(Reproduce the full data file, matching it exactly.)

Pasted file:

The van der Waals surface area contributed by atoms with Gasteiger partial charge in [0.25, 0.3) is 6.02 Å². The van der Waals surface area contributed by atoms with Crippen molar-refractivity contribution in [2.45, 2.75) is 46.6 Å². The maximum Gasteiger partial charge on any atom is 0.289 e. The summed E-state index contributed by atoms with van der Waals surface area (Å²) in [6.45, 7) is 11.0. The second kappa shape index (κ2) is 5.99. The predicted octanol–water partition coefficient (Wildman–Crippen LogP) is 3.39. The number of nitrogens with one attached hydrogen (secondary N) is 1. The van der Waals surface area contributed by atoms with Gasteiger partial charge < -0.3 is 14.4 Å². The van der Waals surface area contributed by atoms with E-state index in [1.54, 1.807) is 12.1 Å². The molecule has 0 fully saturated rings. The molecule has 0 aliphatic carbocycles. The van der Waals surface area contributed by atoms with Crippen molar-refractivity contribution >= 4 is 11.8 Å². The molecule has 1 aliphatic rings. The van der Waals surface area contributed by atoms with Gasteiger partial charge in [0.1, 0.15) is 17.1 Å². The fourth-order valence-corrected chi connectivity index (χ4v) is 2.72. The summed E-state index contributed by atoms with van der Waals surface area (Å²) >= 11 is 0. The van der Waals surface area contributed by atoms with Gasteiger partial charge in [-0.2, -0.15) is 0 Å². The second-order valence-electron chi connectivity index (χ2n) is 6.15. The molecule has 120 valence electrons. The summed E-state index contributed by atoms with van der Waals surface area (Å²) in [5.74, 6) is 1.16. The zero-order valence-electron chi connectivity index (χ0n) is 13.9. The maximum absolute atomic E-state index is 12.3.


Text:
The van der Waals surface area contributed by atoms with Gasteiger partial charge in [0.25, 0.3) is 6.02 Å². The van der Waals surface area contributed by atoms with Crippen molar-refractivity contribution in [2.45, 2.75) is 46.6 Å². The maximum Gasteiger partial charge on any atom is 0.289 e. The summed E-state index contributed by atoms with van der Waals surface area (Å²) in [6.45, 7) is 11.0. The second kappa shape index (κ2) is 5.99. The predicted octanol–water partition coefficient (Wildman–Crippen LogP) is 3.39. The number of nitrogens with one attached hydrogen (secondary N) is 1. The van der Waals surface area contributed by atoms with Gasteiger partial charge < -0.3 is 14.4 Å². The van der Waals surface area contributed by atoms with E-state index in [1.54, 1.807) is 12.1 Å². The molecule has 0 fully saturated rings. The molecule has 0 aliphatic carbocycles. The van der Waals surface area contributed by atoms with Crippen molar-refractivity contribution >= 4 is 11.8 Å². The molecule has 1 aliphatic rings. The van der Waals surface area contributed by atoms with Gasteiger partial charge in [0.1, 0.15) is 17.1 Å². The fourth-order valence-corrected chi connectivity index (χ4v) is 2.72. The summed E-state index contributed by atoms with van der Waals surface area (Å²) >= 11 is 0. The van der Waals surface area contributed by atoms with Gasteiger partial charge in [-0.2, -0.15) is 0 Å². The second-order valence-electron chi connectivity index (χ2n) is 6.15. The molecule has 120 valence electrons. The summed E-state index contributed by atoms with van der Waals surface area (Å²) in [5.74, 6) is 1.16. The zero-order valence-electron chi connectivity index (χ0n) is 13.9. The maximum absolute atomic E-state index is 12.3.